It seems that every time Attorney General Jeff Sessions threatens to enact his anti-marijuana agenda, there’s a handful of lawmakers who fight back by introducing new pro-cannabis legislation. While their intentions are good, it often proves to be an exercise in futility since cannabis bills rarely see an up or down vote. Why is a mystery, but it’s reasonable to guess that there are still too many elected officials who would rather capitulate to Sessions’ agenda than risk alienating their anti-marijuana campaign donors. The only other reasonable explanations could be ignorance or a lacking sense of urgency — after all, states are taking matters into their own hands without the blessing of the Federal government.
With all that’s going on in Washington, it’s likely to take relentless pressure from the voting public to get lawmakers to stop the madness. It’s not enough that a vast majority of Americans favor regulation if they aren’t compelled to pick up the phone and urge their representatives to take action. That’s unlikely to happen unless constituents realize just why it is so important and how U.S. drug policy has done more harm than good.
That’s why we dedicated the last few episodes to exploring the broad-reaching impact of unjust drug policy. On the global front, we spoke with Mexico’s former President Vicente Fox about the disastrous diplomatic consequences of U.S. Drug policy devastating loss of life caused by military-style enforcement tactics. On the domestic front, we delved into the sinister political motives of the Controlled Substances Act with the founder of NORML, Keith Stroup. On the judicial side, we heard from Judge James Gray about the overblown expense of military-style enforcement and injustice of sending people to prison for minor drug offenses.
This week, we delve into the forgotten victims of our unjust drug policy, patients branded with felony convictions for marijuana offenses. These are individuals whose lives were destroyed and whose families were ripped apart when they were arrested, tried and convicted. After enduring the nightmare of prosecution and time behind bars, they must endure the stigma and limitations of a felony conviction for the rest of their lives. Ex-cons get zero sympathy from Congress and, since they’re often stripped of their right to vote, they have no say when it comes to voting for policy change.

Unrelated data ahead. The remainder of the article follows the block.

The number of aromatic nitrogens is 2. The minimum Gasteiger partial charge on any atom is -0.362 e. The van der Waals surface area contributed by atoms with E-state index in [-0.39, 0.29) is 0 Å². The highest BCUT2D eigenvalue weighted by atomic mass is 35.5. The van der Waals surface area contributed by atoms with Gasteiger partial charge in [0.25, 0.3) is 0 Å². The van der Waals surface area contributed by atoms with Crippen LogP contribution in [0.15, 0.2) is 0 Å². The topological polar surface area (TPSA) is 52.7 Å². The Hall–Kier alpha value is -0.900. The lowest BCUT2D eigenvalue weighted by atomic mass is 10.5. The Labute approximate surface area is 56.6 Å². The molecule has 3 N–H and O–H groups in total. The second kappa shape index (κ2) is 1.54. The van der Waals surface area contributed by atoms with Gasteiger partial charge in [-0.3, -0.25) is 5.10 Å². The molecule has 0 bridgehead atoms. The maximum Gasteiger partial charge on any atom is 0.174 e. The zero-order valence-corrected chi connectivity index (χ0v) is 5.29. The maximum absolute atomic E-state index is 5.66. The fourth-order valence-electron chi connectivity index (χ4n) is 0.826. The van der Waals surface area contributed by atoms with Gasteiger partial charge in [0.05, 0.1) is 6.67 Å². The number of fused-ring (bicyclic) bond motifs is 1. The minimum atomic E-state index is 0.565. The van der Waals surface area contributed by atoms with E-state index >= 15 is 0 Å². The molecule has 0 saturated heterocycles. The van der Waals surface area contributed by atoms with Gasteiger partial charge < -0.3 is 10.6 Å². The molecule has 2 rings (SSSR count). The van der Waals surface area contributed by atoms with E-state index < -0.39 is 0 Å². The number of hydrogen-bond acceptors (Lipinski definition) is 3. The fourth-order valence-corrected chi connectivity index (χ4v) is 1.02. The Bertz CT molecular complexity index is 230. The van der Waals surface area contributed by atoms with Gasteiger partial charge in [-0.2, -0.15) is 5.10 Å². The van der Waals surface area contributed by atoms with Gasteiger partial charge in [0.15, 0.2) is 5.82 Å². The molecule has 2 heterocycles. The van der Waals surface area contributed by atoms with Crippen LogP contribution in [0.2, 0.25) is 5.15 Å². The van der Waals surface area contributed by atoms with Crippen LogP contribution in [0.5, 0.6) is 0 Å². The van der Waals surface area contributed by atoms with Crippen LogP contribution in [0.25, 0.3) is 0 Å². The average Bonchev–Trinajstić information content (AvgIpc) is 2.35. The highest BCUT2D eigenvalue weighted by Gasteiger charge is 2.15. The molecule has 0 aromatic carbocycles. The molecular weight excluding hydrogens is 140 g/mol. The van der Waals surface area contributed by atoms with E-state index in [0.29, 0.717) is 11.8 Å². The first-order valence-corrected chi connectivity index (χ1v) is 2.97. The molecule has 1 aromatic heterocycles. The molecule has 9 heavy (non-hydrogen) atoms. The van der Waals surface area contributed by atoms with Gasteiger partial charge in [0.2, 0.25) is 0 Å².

Our guests, Chris and Andrea Martin, explain how their friends helped them to survive the hardship of incarceration and how the changing industry enables them to thrive today. Before we get started, you’ll be introduced to TCR Publisher Star Simmons, who has never been on the show before, but who is so much a part of it behind the scenes that we think of her as the backbone of our operation. It was important for us to acknowledge her contributions today not only because she was inspired by Chris Martin’s story, but also to wish her a Happy Birthday! We were delighted she could join us for this interview.
Chris Martin discovered therapeutic benefits of cannabis before any state had passed medical marijuana laws. As a young man with a baseball scholarship and bright future in front of him, his life forever changed when he was arrested for having a single joint in his dorm room, convicted on felony marijuana possession charges and sentenced to 5 years in prison. Several decades later, Chris and his wife Andrea (Andy) became victims of the criminal justice system again when a partner in their medical marijuana edibles company was caught conducting shady business on the side without their knowledge. Despite being licensed to cultivate and sell cannabis under Arizona’s then-new medical marijuana program and his copious efforts to comply with state rules, his partner’s testimony catalyzed a “perfect storm” of events, which led to his second conviction on multiple counts of felony marijuana offenses. Due to his prior conviction, Chris received a sentenced of 130 years in a maximum security prison, but that was reduced to two years after a private investigator implicated the arresting officers in a related conspiracy. Since his release from prison, Chris and Andrea have revitalized their company, Hempful Farms & Café and added a new line of supplements for pets called Paw Buddies. As patient advocates and champions for the forgotten victims of unjust drug policy, they devote much of their time educating the public about cannabis and lobbying for change so others won’t have to endure the anguish of prosecution.
If not for the generosity of our supporters, we wouldn’t be here! We’d first like to express gratitude for our radio sponsors Alpine Miracle, Healthtera and Compassionate Certification Centers. We’d also like to shout out to our producer, Ed, engineer John and the team at Star Worldwide Networks, Erik Godal, the composer of our theme “Evergreen,” Dr. Bryan Doner for the Medical Marijuana Minute and XRQK Radio Network, Society Bytes Radio and Be Real Management for helping us spread the word. We are grateful!